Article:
[ejabberd] Losing messages to dead connections

Raoul Duke rduke496 at gmail.com
Mon Mar 24 15:17:20 MSK 2014


On Mon, Mar 24, 2014 at 6:34 AM, Konstantin Khomoutov
<flatworm at users.sourceforge.net> wrote:
> On Sat, 22 Mar 2014 18:32:44 +0000
> Raoul Duke <rduke496 at gmail.com> wrote:
>
> [...]
>>
>> The issue with mod_ping however, as the above post also points out, is
>> that the 32 second timeout for receiving pongs is quite long in the
>> context of this message black-holing problem.  I would like to lower
>> the window of potentially black-holed messages.  Am I correct in
>> assuming that this is the best I can do (in lieu of something like
>> xep-0198?).
>
> You might consider using [1] "Message Delivery Receipts" -- it's
> client-only message delivery acknowledgement mechanism.  The upside
> is that no server-side support is required; the downside is that
> each message stanza sent produces another one coming back which is
> bandwidth wasting.  And of course, in order for this to work, both
> clients have to support this extension.

I am using MDR but what I think I see here (in the context of the
recipient being a black-hole connection) is that to the sender it
looks like the message was sent but never read but to the receiver it
looks like the message was never received.  So unless I'm missing
something it doesn't help me with my core problem, i.e. that the
receipient never received the message and the sender doesn't know
that.  Is there some way I can use MDR to help solve that problem?  If
so: how would I tell the difference between the 2 scenarios: "user has
not received the message" and "user has not read the message"?

> [...]
>> "I created a mod and hooked up to the send_packet and receive_packet
>> events. Save the message ID to a table. Start a 10 sec waiting thread.
>> If the receive_packet hook gets the message ID back under 10 sec I
>> kill the thread, else I manually store the message in the offline
>> table. Worst case now is, I might have the msg twice in the offline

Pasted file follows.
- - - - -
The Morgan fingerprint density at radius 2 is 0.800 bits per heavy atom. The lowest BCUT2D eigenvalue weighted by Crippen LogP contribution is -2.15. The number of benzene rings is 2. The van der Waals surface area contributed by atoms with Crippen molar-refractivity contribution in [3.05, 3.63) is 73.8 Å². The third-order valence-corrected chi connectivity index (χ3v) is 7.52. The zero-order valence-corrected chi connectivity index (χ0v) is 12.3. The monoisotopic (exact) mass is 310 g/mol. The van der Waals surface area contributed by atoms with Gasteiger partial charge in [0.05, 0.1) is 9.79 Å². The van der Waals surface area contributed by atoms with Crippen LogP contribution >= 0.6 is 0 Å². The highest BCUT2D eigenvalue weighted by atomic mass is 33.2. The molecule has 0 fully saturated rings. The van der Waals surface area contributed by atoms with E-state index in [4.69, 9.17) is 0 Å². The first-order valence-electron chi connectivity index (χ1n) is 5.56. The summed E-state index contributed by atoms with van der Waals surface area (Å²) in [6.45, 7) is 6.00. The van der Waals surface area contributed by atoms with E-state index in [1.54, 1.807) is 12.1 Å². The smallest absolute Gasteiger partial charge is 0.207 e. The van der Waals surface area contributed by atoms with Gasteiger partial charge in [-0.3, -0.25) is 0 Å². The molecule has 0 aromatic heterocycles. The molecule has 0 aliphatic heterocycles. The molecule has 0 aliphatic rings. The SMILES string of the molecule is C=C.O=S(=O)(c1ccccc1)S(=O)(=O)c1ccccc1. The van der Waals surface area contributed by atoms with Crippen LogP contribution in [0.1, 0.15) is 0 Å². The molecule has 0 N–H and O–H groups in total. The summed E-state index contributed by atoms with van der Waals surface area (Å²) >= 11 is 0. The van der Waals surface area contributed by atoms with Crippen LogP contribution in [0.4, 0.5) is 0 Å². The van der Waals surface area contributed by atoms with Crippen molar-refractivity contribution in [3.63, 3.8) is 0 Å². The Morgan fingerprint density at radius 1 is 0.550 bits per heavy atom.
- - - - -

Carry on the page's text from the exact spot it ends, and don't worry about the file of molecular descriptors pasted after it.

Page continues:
>> table. But it will have the same ID, our clients know not to duplicate
>> messages. - Johan Vorster Dec 12 '13 at 16:49"
>>
>> This sounds like a bit of a kludge but it also sounds like it may be
>> an effective one.  Does this sound viable?  Does anyone know or have
>> any mod already implemented like this?  It isn't clear to me in the
>> user_receive_packet how I could interrogate the MessageID, can someone
>> send me a pointer/example of this?
> [...]
>
> I'd say this is really a kludge: the user might legitimately not send
> any messages for more than 10 seconds.  Or do you mean this kludge is
> supposed to work along with mod_ping thus forcing a lower timeout?

The meaning I extracted from the idea posted by Johan Vorster was that
he would have a mod_something which registers for user_send_packet and
user_receive_packet callbacks.  When user X sends a message, ejabberd
would fire the user_send_packet callback in the extension/module, in
which case he would copy the message to a queue (keyed on the Message
ID), start a timer for 10 seconds and if user Y (the recipient)
collects it within 10 seconds there would be a user_receive_packet
callback fired and he would assume the message was delivered.  If he
does not get a user_receive_packet callback for the given messageID
within 10 seconds then he would assume the user had gone away and copy
the message from the queue to the offline store (therefore assuming it
may not have been delivered).

Having written that I'm actually not sure if his idea actually would
work in practice, but I hope you can advise.  Is user_receive_packet
an event which states that the user received the message or is it just
an event which means "we think we sent the user a message but (re: the
general context of this thread) we might have sent it to a blackhole".

If it is the latter it seems like the proposed module doesn't actually
accomplish anything.  Or do you see it otherwise?

> P.S.
> Holger Weiss is working on implementing XEP-0198 for ejabberd [2]; you
> might be interested to get in touch with him [3].

I most definitely want to explore that.

Thanks for the pointers.


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